This is the lightest robot that can fly, swim and take off from water | Robotics
The insect-inspired machine is about 1,000 times lighter than previous aerial-aquatic bots
Yufeng Chen, E. Farrell Helbling and Hongqiang Wang
Y. Chen et al. A biologically inspired, flapping-wing, hybrid aerial-aquatic microrobot. Science Robotics. Published online October 25, 2017. doi: 10.1126/scirobotics.aao5619.
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A new insect-inspired tiny robot that can move between air and water is a lightweight.
Weighing the same as about six grains of rice, it is the lightest robot that can fly, swim and launch itself from water, an international team of researchers reports October 25 in Science Robotics. The bot is about 1,000 times lighter than other previously developed aerial-aquatic robots. In the future, this kind of aquatic flier could be used to perform search-and-rescue operations, sample water quality or simply explore by air or sea.
To hover, the bot flaps its translucent wings 220 to 300 times per second, somewhat faster than a housefly. Once submerged, the tiny robot surfaces by slowly flapping its wings at about nine beats per second to maintain stability underwater.
For the tricky water-to-air transition, the bot does some chemistry. After water has collected inside the machine’s central container, the bot uses a device to split water into hydrogen and oxygen gas. As the chamber fills with gas, the buoyancy lifts the vehicle high enough to hoist the wings out of the water. An onboard “sparker” then creates a miniature explosion that sends the bot rocketing about 37 centimeters — roughly the average length of a men’s shoe box — into the air. Microscopic holes at the top of the chamber release excess pressure, preventing a loss of robot limbs.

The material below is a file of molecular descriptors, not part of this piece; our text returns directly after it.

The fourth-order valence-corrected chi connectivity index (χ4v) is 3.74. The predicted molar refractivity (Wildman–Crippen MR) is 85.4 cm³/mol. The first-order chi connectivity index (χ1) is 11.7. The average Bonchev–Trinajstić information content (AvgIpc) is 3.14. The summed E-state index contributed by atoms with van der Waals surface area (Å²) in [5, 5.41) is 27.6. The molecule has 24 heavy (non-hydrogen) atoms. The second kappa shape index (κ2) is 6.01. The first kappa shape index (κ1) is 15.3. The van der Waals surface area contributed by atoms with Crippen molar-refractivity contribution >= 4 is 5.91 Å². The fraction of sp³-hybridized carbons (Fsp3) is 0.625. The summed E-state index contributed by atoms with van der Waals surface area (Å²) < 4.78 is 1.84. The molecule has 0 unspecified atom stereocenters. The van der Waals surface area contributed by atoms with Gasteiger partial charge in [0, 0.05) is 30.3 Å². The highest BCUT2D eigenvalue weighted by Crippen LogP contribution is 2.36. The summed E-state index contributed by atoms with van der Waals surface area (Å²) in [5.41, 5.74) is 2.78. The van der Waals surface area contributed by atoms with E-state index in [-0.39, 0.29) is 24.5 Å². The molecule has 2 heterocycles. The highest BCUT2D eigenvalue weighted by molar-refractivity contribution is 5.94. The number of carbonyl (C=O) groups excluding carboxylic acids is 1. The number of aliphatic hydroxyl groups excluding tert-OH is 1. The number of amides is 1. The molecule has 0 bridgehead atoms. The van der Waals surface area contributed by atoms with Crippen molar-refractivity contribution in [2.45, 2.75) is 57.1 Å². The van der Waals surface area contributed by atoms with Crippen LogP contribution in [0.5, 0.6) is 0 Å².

Still, the design needs work: The machine doesn’t land well, and it can only pierce the water’s surface with the help of soap, which lowers the surface tension. More importantly, the experiment points to the possibilities of incorporating different forms of locomotion into a single robot, says study coauthor Robert Wood, a bioengineer at Harvard University.
BUGGING OUT Not only can this insectlike robot fly and swim, but it also splits water into hydrogen and oxygen gas, which the bot ignites to propel itself from the water. Y. Chen et al,/em>/Science Robotics 2017
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